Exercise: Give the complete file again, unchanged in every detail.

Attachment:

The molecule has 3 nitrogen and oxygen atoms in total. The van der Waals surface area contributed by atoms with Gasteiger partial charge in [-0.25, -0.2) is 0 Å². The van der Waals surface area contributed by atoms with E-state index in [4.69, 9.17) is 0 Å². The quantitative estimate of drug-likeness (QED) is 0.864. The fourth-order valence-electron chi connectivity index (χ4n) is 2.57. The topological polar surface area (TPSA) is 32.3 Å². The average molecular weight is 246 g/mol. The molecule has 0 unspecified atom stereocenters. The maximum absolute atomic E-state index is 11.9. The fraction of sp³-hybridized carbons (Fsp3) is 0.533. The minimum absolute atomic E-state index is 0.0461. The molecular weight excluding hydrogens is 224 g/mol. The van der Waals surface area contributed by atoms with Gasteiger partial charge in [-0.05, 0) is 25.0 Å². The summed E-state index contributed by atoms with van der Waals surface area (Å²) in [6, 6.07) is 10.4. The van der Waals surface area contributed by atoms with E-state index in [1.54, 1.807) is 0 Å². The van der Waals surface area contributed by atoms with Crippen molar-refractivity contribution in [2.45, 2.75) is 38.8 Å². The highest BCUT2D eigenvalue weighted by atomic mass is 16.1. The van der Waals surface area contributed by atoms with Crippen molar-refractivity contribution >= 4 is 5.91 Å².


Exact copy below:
The molecule has 3 nitrogen and oxygen atoms in total. The van der Waals surface area contributed by atoms with Gasteiger partial charge in [-0.25, -0.2) is 0 Å². The van der Waals surface area contributed by atoms with E-state index in [4.69, 9.17) is 0 Å². The quantitative estimate of drug-likeness (QED) is 0.864. The fourth-order valence-electron chi connectivity index (χ4n) is 2.57. The topological polar surface area (TPSA) is 32.3 Å². The average molecular weight is 246 g/mol. The molecule has 0 unspecified atom stereocenters. The maximum absolute atomic E-state index is 11.9. The fraction of sp³-hybridized carbons (Fsp3) is 0.533. The minimum absolute atomic E-state index is 0.0461. The molecular weight excluding hydrogens is 224 g/mol. The van der Waals surface area contributed by atoms with Gasteiger partial charge in [-0.05, 0) is 25.0 Å². The summed E-state index contributed by atoms with van der Waals surface area (Å²) in [6, 6.07) is 10.4. The van der Waals surface area contributed by atoms with E-state index in [1.54, 1.807) is 0 Å². The van der Waals surface area contributed by atoms with Crippen molar-refractivity contribution in [2.45, 2.75) is 38.8 Å². The highest BCUT2D eigenvalue weighted by atomic mass is 16.1. The van der Waals surface area contributed by atoms with Crippen molar-refractivity contribution >= 4 is 5.91 Å².